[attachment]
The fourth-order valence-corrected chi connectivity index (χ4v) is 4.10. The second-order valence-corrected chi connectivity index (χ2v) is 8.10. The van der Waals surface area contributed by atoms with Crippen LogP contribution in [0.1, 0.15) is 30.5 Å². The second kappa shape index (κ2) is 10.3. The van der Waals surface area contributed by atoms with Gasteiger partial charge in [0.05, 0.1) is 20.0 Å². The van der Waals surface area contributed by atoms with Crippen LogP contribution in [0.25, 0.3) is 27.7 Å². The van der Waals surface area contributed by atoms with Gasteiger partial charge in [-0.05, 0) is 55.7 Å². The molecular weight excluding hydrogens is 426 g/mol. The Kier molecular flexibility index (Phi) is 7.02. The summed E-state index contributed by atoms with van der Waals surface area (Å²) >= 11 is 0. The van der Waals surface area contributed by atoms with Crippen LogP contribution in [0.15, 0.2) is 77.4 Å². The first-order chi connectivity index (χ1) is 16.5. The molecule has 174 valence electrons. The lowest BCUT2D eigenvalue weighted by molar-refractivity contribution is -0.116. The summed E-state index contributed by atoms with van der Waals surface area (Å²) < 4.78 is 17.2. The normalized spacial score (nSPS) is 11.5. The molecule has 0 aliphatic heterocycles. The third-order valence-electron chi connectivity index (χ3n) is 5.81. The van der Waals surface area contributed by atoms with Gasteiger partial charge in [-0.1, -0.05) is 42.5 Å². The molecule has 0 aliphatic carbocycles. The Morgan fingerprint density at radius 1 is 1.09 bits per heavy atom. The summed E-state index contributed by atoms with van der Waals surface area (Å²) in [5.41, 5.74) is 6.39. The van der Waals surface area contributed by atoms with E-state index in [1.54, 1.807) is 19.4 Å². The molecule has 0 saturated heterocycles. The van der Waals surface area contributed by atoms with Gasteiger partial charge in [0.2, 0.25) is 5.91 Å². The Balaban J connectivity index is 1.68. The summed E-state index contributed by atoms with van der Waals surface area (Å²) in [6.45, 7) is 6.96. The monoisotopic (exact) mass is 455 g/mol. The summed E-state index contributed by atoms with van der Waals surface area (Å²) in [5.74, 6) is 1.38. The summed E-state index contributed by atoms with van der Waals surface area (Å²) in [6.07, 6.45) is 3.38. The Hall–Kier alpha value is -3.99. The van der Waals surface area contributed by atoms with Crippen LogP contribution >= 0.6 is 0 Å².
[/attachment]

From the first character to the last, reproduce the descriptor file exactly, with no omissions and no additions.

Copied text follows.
The fourth-order valence-corrected chi connectivity index (χ4v) is 4.10. The second-order valence-corrected chi connectivity index (χ2v) is 8.10. The van der Waals surface area contributed by atoms with Crippen LogP contribution in [0.1, 0.15) is 30.5 Å². The second kappa shape index (κ2) is 10.3. The van der Waals surface area contributed by atoms with Gasteiger partial charge in [0.05, 0.1) is 20.0 Å². The van der Waals surface area contributed by atoms with Crippen LogP contribution in [0.25, 0.3) is 27.7 Å². The van der Waals surface area contributed by atoms with Gasteiger partial charge in [-0.05, 0) is 55.7 Å². The molecular weight excluding hydrogens is 426 g/mol. The Kier molecular flexibility index (Phi) is 7.02. The summed E-state index contributed by atoms with van der Waals surface area (Å²) >= 11 is 0. The van der Waals surface area contributed by atoms with Crippen LogP contribution in [0.15, 0.2) is 77.4 Å². The first-order chi connectivity index (χ1) is 16.5. The molecule has 174 valence electrons. The lowest BCUT2D eigenvalue weighted by molar-refractivity contribution is -0.116. The summed E-state index contributed by atoms with van der Waals surface area (Å²) < 4.78 is 17.2. The normalized spacial score (nSPS) is 11.5. The molecule has 0 aliphatic heterocycles. The third-order valence-electron chi connectivity index (χ3n) is 5.81. The van der Waals surface area contributed by atoms with Gasteiger partial charge in [-0.1, -0.05) is 42.5 Å². The molecule has 0 aliphatic carbocycles. The Morgan fingerprint density at radius 1 is 1.09 bits per heavy atom. The summed E-state index contributed by atoms with van der Waals surface area (Å²) in [5.41, 5.74) is 6.39. The van der Waals surface area contributed by atoms with E-state index in [1.54, 1.807) is 19.4 Å². The molecule has 0 saturated heterocycles. The van der Waals surface area contributed by atoms with Gasteiger partial charge in [0.2, 0.25) is 5.91 Å². The Balaban J connectivity index is 1.68. The summed E-state index contributed by atoms with van der Waals surface area (Å²) in [6.45, 7) is 6.96. The monoisotopic (exact) mass is 455 g/mol. The summed E-state index contributed by atoms with van der Waals surface area (Å²) in [5.74, 6) is 1.38. The summed E-state index contributed by atoms with van der Waals surface area (Å²) in [6.07, 6.45) is 3.38. The Hall–Kier alpha value is -3.99. The van der Waals surface area contributed by atoms with Crippen LogP contribution >= 0.6 is 0 Å².